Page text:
There was a long news item in The Times last week headed ‘Army gallantry awards under fire’. To clarify, this was not about awards-made-under-fire, but about ‘Britain’s centuries-old military honours system’ being ‘questioned amid allegations that a second Military Cross has been awarded after exaggerated accounts of a soldier’s gallantry’. When I read the piece, it wasn’t the content that surprised me, it was the fact that in a 2014 newspaper the word ‘gallantry’ was used seven times.
As any dictionary will show, ‘gallant’ is a tricky word, especially as it can change its stress. Its meaning ranges from ‘noble’ and ‘brave’ to ‘showy’, ‘grand’ and ‘amorous’. Presumably these ambiguities derive from its ancient French origins in the language of chivalry and courtly love. It is a fine old word — a gallant word, in fact… But when people read it in a military context today do they even understand what it means? Is ‘gallantry’ really appropriate in an age of improvised explosive devices? Can war conceivably be ‘gallant’ any longer? Was it ever? Do modern British soldiers themselves use the word ‘gallantry’? Surely what it comes down to today is courage?
I suppose what amazes me is that a word very commonly used in the language of the First World War is still used of military bravery today. ‘Gallant’ for ‘courageous’ seems euphemistic, trivialising, effete; it even suggests the subject is an amateur soldier, that war is not a deadly serious, professional business. As such, of course, ‘gallant’ sounds quintessentially Edwardian. But in fact plenty of Edwardians questioned the use of ‘gallant’ after experiencing trench warfare, machine gun barrages and poison gas.
Another Edwardian word that I have difficulty with is ‘sporting’. In his memoir of George Calderon, Percy Lubbock wrote that after a production of one of George’s plays the actors would present him with a silver cigarette-case ‘in recognition of the very sporting manner in which he had conducted rehearsals’. I literally do not understand what ‘sporting’ means here. Does it imply that they all approached rehearsals like a game of cricket? Why would you want to do that?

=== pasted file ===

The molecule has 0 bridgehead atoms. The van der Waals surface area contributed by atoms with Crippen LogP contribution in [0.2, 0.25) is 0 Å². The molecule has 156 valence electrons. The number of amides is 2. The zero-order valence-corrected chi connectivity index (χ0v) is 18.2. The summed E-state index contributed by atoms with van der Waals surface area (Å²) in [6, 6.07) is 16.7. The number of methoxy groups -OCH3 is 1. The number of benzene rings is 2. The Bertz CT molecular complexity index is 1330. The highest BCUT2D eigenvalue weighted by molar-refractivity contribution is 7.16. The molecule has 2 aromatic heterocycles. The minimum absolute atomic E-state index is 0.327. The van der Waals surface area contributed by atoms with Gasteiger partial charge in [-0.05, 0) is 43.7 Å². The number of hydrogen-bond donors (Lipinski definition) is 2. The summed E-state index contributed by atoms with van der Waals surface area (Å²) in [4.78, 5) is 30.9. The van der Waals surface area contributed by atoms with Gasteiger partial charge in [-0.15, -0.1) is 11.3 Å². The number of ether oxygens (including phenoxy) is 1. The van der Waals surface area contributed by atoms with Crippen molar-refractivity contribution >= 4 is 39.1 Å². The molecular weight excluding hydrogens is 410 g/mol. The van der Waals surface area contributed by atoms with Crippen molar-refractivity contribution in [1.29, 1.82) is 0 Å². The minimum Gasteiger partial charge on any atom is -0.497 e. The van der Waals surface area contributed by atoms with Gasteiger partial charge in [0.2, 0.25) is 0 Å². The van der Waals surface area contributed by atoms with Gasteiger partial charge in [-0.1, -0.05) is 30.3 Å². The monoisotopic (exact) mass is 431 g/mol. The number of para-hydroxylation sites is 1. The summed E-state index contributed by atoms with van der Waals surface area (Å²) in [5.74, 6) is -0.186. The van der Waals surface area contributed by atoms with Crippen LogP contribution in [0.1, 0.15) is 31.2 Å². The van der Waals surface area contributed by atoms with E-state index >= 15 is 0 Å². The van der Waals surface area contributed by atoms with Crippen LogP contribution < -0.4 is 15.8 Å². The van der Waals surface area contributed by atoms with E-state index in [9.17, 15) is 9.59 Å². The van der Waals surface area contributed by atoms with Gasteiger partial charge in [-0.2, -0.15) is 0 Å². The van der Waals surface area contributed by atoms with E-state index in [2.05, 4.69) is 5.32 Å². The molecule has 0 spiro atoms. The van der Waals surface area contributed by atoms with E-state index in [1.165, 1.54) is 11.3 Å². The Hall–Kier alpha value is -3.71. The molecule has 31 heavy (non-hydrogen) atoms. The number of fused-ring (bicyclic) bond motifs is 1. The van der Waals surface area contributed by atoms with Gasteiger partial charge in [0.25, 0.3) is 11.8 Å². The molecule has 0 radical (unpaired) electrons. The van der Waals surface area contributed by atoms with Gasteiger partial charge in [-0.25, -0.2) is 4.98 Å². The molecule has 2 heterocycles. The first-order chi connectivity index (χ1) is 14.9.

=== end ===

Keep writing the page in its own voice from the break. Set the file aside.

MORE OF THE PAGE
Almost exactly a hundred years ago, the Daily Mail wrote: ‘The inevitable miseries of war can, on the one hand, be restrained and limited, without any loss of military advantage, when it is waged by gentlemen and sportsmen, and on the other hand can be indefinitely extended, when it is waged by Germans.’ Surely this is completely delusional?
Some Edwardians already thought so. One of the most popular poems of the age was Henry Newbolt’s ‘Vitaï Lampada’, with its final line ‘Play up! play up! and play the game!’. It was regularly alluded to in the journalism of the first year of the War and as Newbolt’s biographer Susan Chitty has said, it ‘spawned a mass of games-playing war poems’. Yet the critic E.B. Osborn remarked at the time: ‘I cannot understand why this stout old nation persists in thinking of war as sport. Sportsmanship is our new homely name for the chevalerie of the Middle Ages.’
Similarly, Kittie Calderon refers several times to George’s ‘soldiering’, e.g. ‘the moment G. was fit for anything he meant to get back to soldiering’. There is no indication that she is using the word pejoratively. It seems merely the neutral descriptive word for what George was doing; indeed it feels as though this was the word he used himself. But to us, surely, it makes being a combatant soldier sound like a part-time, dilettante activity, something you ‘have a go at’, like golf or watercolours. It seems to trivialise it.
Yet we should doubtless always remember the Edwardians’ peculiar sense of humour. They would never call a spade a spade if they could call it something funnier that they had seen, perhaps, in Punch. Understatement, euphemism and jolly irony were the norm. Avoid sounding serious and at all costs avoid sounding ‘professional’. Perhaps, then, ‘gallant’, ‘sporting’ and ‘soldiering’ are simply examples of Edwardian irony?
Perhaps we are more professional, more pedestrian and more boring than them?!
Next entry: A different mystery, then